do you ever wonder why you don’t sleep earlier and then you realize it’s because you stay up making things like this

Creepypasta #1021: The Fourteenth Floor

Length: Long

– 

I love my school.

Ever since I was a kid, I knew I wanted to go here. In the interests of anonymity, I can’t tell you the name of the school, but I can tell you that it’s known for its prestigious academics and killer football team – and I am a huge, HUGE football fan.

I was overjoyed to be accepted. It had been my dream since I was old enough to sit on my dad’s lap while he watched the superbowl, so you can imagine how much this meant to me. As a result, I learned everything I could about the school. All of its many years of history I studied, keeping careful track of dates, names, and places. If you give me a date in history, I can tell you if something happened at my school.

But there was one thing I didn’t know. And I was unfortunate enough to find out about it first-hand.

It happened one night in the library. I had stepped into the elevator with another girl, a petite blonde sort with dark circles under her eyes that bespoke an all-night paper-writing session in progress. She was going to the eighth floor. My finger snuck out and hit the fourteenth button, and she stared at me curiously as the doors slid shut.

“The fourteenth floor, huh? What kind of books are you looking for there?”

The fourteenth floor is full of the more… obscure books in the library. Unless you’re researching a very, VERY specific topic, you’re not likely to find yourself there. Seriously, I’m pretty sure one of the books was called The History of Sweet Potatoes in Southern China.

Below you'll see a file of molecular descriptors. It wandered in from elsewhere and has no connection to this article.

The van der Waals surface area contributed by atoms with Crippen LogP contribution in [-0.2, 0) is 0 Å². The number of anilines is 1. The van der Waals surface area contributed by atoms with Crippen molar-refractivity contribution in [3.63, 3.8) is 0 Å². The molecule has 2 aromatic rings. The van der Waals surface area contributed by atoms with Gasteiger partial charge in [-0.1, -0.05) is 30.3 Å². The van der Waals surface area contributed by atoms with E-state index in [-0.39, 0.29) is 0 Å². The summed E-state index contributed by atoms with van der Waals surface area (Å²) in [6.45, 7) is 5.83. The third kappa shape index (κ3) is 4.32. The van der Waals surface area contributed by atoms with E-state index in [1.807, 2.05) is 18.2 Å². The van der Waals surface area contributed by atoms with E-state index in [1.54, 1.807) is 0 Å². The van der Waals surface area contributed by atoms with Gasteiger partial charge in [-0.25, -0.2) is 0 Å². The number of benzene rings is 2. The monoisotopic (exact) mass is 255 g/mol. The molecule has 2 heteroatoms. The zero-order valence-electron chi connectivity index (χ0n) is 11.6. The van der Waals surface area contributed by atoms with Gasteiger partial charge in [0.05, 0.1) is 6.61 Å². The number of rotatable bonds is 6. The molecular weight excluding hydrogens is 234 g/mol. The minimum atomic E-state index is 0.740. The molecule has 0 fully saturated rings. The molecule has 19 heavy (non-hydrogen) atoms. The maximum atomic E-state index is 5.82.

“Oh, I’m not looking for any books. I just needed a quiet place to study.” An interesting note about our library is that the further you go up, the quieter it gets. The first floor is a pretty boisterous place, with its study areas and meeting rooms. The top floor – the fourteenth floor – is deathly quiet, so much so that you can actually hear yourself think.

The girl gave me a scandalized look as she said, “You’re not serious, are you?”

I blinked at her in confusion. “So what if I am?”

The elevator dinged as we arrived at her floor. As the doors slid open, she said, “Do yourself a favor and stay out of there. The fourteenth floor is a bad place.” And then she was gone before I could ask her what she meant.

I was thrown off a bit by the encounter – I can’t say I’d ever met a harbinger of doom before – but I quickly dismissed her warning as the numbers on the elevator climbed. She could probably tell that I was a freshman and was just messing with me, anyway. Sick hobby to have, although I saw the appeal.

By the time I hit the fourteenth floor, my mind had returned to the paper I had to write – on feminism in Japan, if you’re wondering – and I stepped onto the quiet floor with no qualms.

God, but it was quiet.

I stalked around the floor, scoping out the various study desks. I thought it was a little strange that no one else was up there. After all, the library was the number one place to study, and many students spent entire nights there under the influence of heavy coursework and inhuman amounts of caffeine. Still, the floor was dead. It was just me. I found that suited me quite nicely as I found a desk near the east window overlooking the campus.

I sat down, opened up my computer, and sighed. I had a long night of bullshitting ahead of me.

I’d been there about an hour by the time I finally looked up from my computer.

Keep reading

anonymous asked:

Olivia tbh I ship you with Tom and the reason for that is I could really see the two of you grooving together. He'd FaceTime you everyday & try to help you with uni questions even tho he doesn't know what you're working on. When he is near where u live he'd make special trips to see you and honestly he'd post on insta about you all the time but subtly with little inside jokes the two of you have and also hed love your taste in music Bc he probably listens to overplayed stuff and u know bangers